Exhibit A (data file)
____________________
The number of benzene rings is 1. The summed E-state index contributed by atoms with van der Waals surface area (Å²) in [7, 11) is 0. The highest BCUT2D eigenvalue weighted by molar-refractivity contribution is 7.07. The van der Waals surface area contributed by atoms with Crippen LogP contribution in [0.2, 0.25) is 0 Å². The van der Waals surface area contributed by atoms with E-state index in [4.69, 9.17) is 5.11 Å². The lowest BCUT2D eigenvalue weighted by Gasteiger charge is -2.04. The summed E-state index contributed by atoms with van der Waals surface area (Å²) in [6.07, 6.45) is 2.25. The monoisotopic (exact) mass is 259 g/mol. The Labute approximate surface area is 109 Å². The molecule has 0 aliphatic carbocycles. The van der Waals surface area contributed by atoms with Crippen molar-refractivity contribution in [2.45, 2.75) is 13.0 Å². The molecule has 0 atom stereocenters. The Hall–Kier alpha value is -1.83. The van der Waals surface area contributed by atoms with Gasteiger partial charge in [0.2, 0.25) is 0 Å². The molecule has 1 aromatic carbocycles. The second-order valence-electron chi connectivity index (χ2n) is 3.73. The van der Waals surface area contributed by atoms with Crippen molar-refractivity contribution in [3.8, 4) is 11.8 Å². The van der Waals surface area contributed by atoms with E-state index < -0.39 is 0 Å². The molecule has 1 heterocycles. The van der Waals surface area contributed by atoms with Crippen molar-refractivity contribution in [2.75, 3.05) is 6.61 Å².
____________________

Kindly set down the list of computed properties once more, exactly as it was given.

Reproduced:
The number of benzene rings is 1. The summed E-state index contributed by atoms with van der Waals surface area (Å²) in [7, 11) is 0. The highest BCUT2D eigenvalue weighted by molar-refractivity contribution is 7.07. The van der Waals surface area contributed by atoms with Crippen LogP contribution in [0.2, 0.25) is 0 Å². The van der Waals surface area contributed by atoms with E-state index in [4.69, 9.17) is 5.11 Å². The lowest BCUT2D eigenvalue weighted by Gasteiger charge is -2.04. The summed E-state index contributed by atoms with van der Waals surface area (Å²) in [6.07, 6.45) is 2.25. The monoisotopic (exact) mass is 259 g/mol. The Labute approximate surface area is 109 Å². The molecule has 0 aliphatic carbocycles. The van der Waals surface area contributed by atoms with Crippen molar-refractivity contribution in [2.45, 2.75) is 13.0 Å². The molecule has 0 atom stereocenters. The Hall–Kier alpha value is -1.83. The van der Waals surface area contributed by atoms with Gasteiger partial charge in [0.2, 0.25) is 0 Å². The molecule has 1 aromatic carbocycles. The second-order valence-electron chi connectivity index (χ2n) is 3.73. The van der Waals surface area contributed by atoms with Crippen molar-refractivity contribution in [3.8, 4) is 11.8 Å². The van der Waals surface area contributed by atoms with E-state index < -0.39 is 0 Å². The molecule has 1 heterocycles. The van der Waals surface area contributed by atoms with Crippen molar-refractivity contribution in [2.75, 3.05) is 6.61 Å².